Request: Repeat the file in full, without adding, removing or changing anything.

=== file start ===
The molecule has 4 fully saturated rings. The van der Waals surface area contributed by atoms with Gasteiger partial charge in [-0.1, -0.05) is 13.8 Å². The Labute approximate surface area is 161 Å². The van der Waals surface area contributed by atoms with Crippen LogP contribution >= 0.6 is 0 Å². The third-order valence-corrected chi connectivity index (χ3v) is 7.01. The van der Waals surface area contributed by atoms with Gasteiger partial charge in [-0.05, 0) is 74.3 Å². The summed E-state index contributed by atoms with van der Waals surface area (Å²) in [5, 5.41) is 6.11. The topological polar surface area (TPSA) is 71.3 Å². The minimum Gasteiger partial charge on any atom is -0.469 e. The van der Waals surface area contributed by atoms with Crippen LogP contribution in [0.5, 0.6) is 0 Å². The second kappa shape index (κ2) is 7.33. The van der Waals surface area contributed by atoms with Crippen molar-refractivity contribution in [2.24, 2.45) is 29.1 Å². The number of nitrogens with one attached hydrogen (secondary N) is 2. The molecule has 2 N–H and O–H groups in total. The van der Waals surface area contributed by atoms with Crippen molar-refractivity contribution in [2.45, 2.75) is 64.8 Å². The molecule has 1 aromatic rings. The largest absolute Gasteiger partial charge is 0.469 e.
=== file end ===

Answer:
The molecule has 4 fully saturated rings. The van der Waals surface area contributed by atoms with Gasteiger partial charge in [-0.1, -0.05) is 13.8 Å². The Labute approximate surface area is 161 Å². The van der Waals surface area contributed by atoms with Crippen LogP contribution >= 0.6 is 0 Å². The third-order valence-corrected chi connectivity index (χ3v) is 7.01. The van der Waals surface area contributed by atoms with Gasteiger partial charge in [-0.05, 0) is 74.3 Å². The summed E-state index contributed by atoms with van der Waals surface area (Å²) in [5, 5.41) is 6.11. The topological polar surface area (TPSA) is 71.3 Å². The minimum Gasteiger partial charge on any atom is -0.469 e. The van der Waals surface area contributed by atoms with Crippen LogP contribution in [0.5, 0.6) is 0 Å². The second kappa shape index (κ2) is 7.33. The van der Waals surface area contributed by atoms with Crippen molar-refractivity contribution in [2.24, 2.45) is 29.1 Å². The number of nitrogens with one attached hydrogen (secondary N) is 2. The molecule has 2 N–H and O–H groups in total. The van der Waals surface area contributed by atoms with Crippen molar-refractivity contribution in [2.45, 2.75) is 64.8 Å². The molecule has 1 aromatic rings. The largest absolute Gasteiger partial charge is 0.469 e.